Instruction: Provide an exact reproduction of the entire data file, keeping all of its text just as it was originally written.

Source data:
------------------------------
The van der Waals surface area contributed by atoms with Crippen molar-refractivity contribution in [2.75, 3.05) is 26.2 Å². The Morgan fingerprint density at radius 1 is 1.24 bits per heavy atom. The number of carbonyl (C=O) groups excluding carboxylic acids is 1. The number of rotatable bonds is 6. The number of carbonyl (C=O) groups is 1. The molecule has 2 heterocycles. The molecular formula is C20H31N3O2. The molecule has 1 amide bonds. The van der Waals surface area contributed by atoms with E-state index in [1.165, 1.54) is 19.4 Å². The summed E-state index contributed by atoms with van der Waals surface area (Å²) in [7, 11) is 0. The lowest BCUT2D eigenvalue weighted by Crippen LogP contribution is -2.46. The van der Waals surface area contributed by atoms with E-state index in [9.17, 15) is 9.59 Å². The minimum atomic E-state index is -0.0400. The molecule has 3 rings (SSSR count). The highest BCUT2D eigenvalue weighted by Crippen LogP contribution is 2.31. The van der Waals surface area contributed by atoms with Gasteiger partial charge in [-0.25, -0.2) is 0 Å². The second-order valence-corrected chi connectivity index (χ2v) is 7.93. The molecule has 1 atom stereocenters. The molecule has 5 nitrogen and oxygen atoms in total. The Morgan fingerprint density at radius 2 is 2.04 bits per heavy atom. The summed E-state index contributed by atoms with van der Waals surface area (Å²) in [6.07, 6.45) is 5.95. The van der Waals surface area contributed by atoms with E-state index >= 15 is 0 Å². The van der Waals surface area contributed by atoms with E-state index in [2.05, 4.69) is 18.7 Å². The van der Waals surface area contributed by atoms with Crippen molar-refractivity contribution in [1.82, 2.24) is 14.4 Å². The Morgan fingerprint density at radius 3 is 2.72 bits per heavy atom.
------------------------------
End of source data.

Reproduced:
The van der Waals surface area contributed by atoms with Crippen molar-refractivity contribution in [2.75, 3.05) is 26.2 Å². The Morgan fingerprint density at radius 1 is 1.24 bits per heavy atom. The number of carbonyl (C=O) groups excluding carboxylic acids is 1. The number of rotatable bonds is 6. The number of carbonyl (C=O) groups is 1. The molecule has 2 heterocycles. The molecular formula is C20H31N3O2. The molecule has 1 amide bonds. The van der Waals surface area contributed by atoms with E-state index in [1.165, 1.54) is 19.4 Å². The summed E-state index contributed by atoms with van der Waals surface area (Å²) in [7, 11) is 0. The lowest BCUT2D eigenvalue weighted by Crippen LogP contribution is -2.46. The van der Waals surface area contributed by atoms with E-state index in [9.17, 15) is 9.59 Å². The minimum atomic E-state index is -0.0400. The molecule has 3 rings (SSSR count). The highest BCUT2D eigenvalue weighted by Crippen LogP contribution is 2.31. The van der Waals surface area contributed by atoms with Gasteiger partial charge in [-0.25, -0.2) is 0 Å². The second-order valence-corrected chi connectivity index (χ2v) is 7.93. The molecule has 1 atom stereocenters. The molecule has 5 nitrogen and oxygen atoms in total. The Morgan fingerprint density at radius 2 is 2.04 bits per heavy atom. The summed E-state index contributed by atoms with van der Waals surface area (Å²) in [6.07, 6.45) is 5.95. The van der Waals surface area contributed by atoms with E-state index >= 15 is 0 Å². The van der Waals surface area contributed by atoms with E-state index in [2.05, 4.69) is 18.7 Å². The van der Waals surface area contributed by atoms with Crippen molar-refractivity contribution in [1.82, 2.24) is 14.4 Å². The Morgan fingerprint density at radius 3 is 2.72 bits per heavy atom.